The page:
It also had a rendering of the intersection.

http://www.collectorsweekly.com/articles/coin-op-cuisine/

DavidZornig
DavidZornig on December 27, 2015 at 11:02 am

December 1947 photo added courtesy of the Old Images of New York Facebook page.

vindanpar
vindanpar on December 28, 2015 at 2:40 pm

Boy how we remember things differently.

I saw OK at the Penthouse as well. I had never seen it in Todd AO and thought it was great. Don’t remember it as totally pink at all.

Saw a number of the 70mm prints in the main Cinerama theater. My Fair Lady, South Pacific and Paint Your Wagon were spectacular on that 80 foot curved screen.

And that sound system!

6 track analogue surround sound and not to be believed. They will never be heard like that again.

Mikeoaklandpark
Mikeoaklandpark on December 28, 2015 at 4:21 pm

I saw Hello Dolly revival there and it was awesome on that huge cured screen as was Fame when it moved from the Ziegfeld.

RickB
RickB on February 28, 2016 at 9:26 am

Brief video of Broadway in late 1929, beginning with a shot of the Embassy Newsreel and proceeding up the street to the Strand. Go here <warning: autoplay audio>, click on “Sound”, find “Noise Abatement Commission” in the far right column toward the bottom and click there.

JackIndiana
JackIndiana on March 15, 2016 at 12:04 pm

Remember seeing FORCE 10 FROM NAVARONE, THE JERK, THE AMITYVILLE HORROR, THE BLUES BROTHERS, ROCKY III among others when it was the RKO Cinerama Twin. Saw SUDDEN IMPACT here as the RKO Warner along with GREMLINS and ALIENS, both in 70MM.

bigjoe59
bigjoe59 on April 26, 2016 at 4:10 pm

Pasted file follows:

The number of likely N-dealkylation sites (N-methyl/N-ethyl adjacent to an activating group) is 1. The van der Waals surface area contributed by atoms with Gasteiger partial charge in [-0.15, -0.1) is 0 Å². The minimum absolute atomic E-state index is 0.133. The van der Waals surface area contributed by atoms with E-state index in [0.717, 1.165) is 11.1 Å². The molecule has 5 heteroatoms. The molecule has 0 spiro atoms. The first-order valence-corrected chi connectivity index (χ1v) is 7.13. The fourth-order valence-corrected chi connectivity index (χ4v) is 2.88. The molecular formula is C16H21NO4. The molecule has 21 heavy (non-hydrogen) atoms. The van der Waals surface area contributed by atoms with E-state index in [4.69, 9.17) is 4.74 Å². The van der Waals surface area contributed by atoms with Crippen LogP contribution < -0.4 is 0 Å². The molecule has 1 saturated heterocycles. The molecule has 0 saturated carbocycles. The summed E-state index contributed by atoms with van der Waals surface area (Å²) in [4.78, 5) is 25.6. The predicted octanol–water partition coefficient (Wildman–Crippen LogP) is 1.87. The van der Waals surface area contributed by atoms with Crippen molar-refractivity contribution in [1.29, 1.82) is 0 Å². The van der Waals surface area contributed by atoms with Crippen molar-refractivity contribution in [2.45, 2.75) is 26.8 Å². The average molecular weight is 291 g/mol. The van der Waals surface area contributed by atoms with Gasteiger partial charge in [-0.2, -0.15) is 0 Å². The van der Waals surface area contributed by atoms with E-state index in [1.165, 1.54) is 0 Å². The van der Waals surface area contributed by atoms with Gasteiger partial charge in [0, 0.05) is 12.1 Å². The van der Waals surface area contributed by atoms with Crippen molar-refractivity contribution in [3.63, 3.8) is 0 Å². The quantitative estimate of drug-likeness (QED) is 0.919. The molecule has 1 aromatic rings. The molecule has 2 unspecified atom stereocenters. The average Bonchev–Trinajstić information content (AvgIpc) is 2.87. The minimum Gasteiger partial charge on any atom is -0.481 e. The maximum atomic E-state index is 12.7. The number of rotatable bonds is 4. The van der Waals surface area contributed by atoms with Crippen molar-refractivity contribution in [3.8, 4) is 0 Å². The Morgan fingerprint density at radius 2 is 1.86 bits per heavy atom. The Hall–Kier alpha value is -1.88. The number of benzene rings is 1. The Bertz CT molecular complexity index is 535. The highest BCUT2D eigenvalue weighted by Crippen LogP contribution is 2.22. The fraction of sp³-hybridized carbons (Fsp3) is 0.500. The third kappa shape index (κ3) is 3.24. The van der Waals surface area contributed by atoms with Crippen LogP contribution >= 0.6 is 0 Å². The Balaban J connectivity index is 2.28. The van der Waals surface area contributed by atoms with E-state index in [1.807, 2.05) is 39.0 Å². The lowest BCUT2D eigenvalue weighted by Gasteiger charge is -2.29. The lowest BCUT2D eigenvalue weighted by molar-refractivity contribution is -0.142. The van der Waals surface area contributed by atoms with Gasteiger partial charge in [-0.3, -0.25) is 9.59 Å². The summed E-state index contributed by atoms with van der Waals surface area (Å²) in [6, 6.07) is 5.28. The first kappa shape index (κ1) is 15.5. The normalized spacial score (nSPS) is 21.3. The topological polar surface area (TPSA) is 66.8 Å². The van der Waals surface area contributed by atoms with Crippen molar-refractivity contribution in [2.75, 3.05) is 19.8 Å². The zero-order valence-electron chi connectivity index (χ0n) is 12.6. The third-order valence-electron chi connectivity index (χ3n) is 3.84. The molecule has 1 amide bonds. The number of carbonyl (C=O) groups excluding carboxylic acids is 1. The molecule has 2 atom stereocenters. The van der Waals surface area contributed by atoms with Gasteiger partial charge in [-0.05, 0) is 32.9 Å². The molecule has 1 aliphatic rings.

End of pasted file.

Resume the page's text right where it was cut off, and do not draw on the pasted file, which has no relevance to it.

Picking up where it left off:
Hello-

The Greatest Story Ever Told began its reserved seat run at this theater on Feb. 15, 1965. said engagement ran 42 weeks if I am not mistaken. to which my question- was the original 3hr. 45min. cut of the film ever used during said 42 week run? or was it only used for trade/press screenings and on opening night?

Al Alvarez
Al Alvarez on April 26, 2016 at 4:24 pm

deleted user [Deleted] on July 24, 2004 at 1:20 pm

William, thank you for mentioning “Porgy and Bess” and “Camelot”. I attended the World Premiere of “The Greatest Story Ever Told” at the Warner on Monday, 15 February 1965 and the Los Angeles premiere at Pacific’s Cinerama Theatre on Wednesday, 17 February 1965. The film was an extraordinary cinematic work of art when seen in the curved screen 70mm Ultra Panavision process for Cinerama. My notes at the time clocked the film in at 221 minutes and a 15 minute intermission The running time was the same for the UA pre-screenings at the Warner even with the Alfred Newman (composer) music deletions and Handel and Verdi substitutes. The first edit-down was requested by UA in April 1965 (197 minutes) and UA made a final “bastardized” version March 1967 (141 minutes).

Mike (saps)
Mike (saps) on April 26, 2016 at 4:46 pm

I guess you would choose the version you’d want to see based on how long a nap you needed…